Government announces independent investigation into interstate waste transportation

Published Tuesday, 15 August, 2017 at 07:15 PM


Premier and Minister for the Arts
The Honourable Annastacia Palaszczuk

Minister for Environment and Heritage Protection and Minister for National Parks and the Great Barrier Reef
The Honourable Steven Miles

The Palaszczuk Government will establish a three month independent investigation into the transport of waste into Queensland.

The investigation is the result of a roundtable chaired by the Premier and Environment Minister Steven Miles which included waste and recycling industry representatives, the Local Government Association of Queensland, the Department of Premier and Cabinet and the Environment Department.

“I met with industry yesterday to discuss long term strategies to manage waste, and the investigation is an outcome of that meeting,” Premier Annastacia Palaszczuk said.

“I want to send a clear message to interstate waste generators and companies that Queensland is not a free for all.

“We need to better understand the actions of those who haul waste several hundred kilometres to Queensland, what responses we can make, and whether national action is required.

“This industry employs more than 6,000 people in Queensland and working on waste transfer and recycling within this state.

“Not only is interstate waste haulage unnecessary, it can be unsafe. We also need to question the potential cost to Queensland taxpayers and the environment.”

The scope of the investigation will include:

  • Incentives for movement of waste from other states and how to prevent this from occurring
  • Illegal practices and possible breaches of regulations
  • Need for regulatory reform
  • The role of other states and the Commonwealth.

Mr Miles said the Palaszczuk Government would continue its enforcement operations to stop illegal dumping in Queensland.

“The good operators want to see bad elements in their industry stamped out as much as we do and that’s why they’ve been working with us,” Mr Miles said.

“The waste industry in Queensland is a big industry and in most cases does the right thing and employs many Queenslanders.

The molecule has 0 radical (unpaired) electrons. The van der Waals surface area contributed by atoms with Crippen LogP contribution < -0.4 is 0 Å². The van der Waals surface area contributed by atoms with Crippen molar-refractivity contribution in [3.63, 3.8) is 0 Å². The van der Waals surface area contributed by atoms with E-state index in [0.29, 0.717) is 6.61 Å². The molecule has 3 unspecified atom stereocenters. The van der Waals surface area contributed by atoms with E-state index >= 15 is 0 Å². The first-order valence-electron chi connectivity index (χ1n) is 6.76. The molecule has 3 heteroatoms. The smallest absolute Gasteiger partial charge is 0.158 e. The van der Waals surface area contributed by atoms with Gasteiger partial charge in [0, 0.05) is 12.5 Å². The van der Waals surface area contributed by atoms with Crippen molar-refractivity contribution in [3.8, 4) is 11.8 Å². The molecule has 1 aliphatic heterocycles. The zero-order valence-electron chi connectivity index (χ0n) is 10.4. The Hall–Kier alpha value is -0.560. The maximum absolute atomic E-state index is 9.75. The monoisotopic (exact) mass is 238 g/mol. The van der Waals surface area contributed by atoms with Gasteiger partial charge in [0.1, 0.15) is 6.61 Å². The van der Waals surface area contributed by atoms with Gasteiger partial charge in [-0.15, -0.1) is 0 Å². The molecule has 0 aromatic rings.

“An independent investigation is the best way to bring those in the industry who think it is alright to treat Queensland as a cheap dump into line with community expectations."

Minister Miles said officers from the Department of Environment and Heritage Protection (EHP), Department of Transport and Main Roads (TMR) and Queensland Police Service (QPS) had been conducting a joint operation since Thursday (10 August) to inspect heavy vehicles coming from NSW carrying waste.

“We have had officers on the ground blitzing interstate trucking to stop any waste transportation that is illegal,” Mr Miles said.

“With the assistance of TMR trucks are being stopped at sites along the border and checked for their full compliance with waste laws and regulations.

“Of the 49 waste trucks inspected by EHP, 31 came from interstate, which is 63 per cent – demonstrating a high level of interstate activity in south-east Queensland.

“Further compliance checks will be carried out this week in the Ipswich area as part of Operation TORA.”

An announcement on who will lead the investigation will be made in due course, with a report back to Government on the findings by mid-November.

Media Contact

Premier's Office             Geoff Breusch         0417 272 875

Minister Miles' Office     Katherine Wright    0422 580 342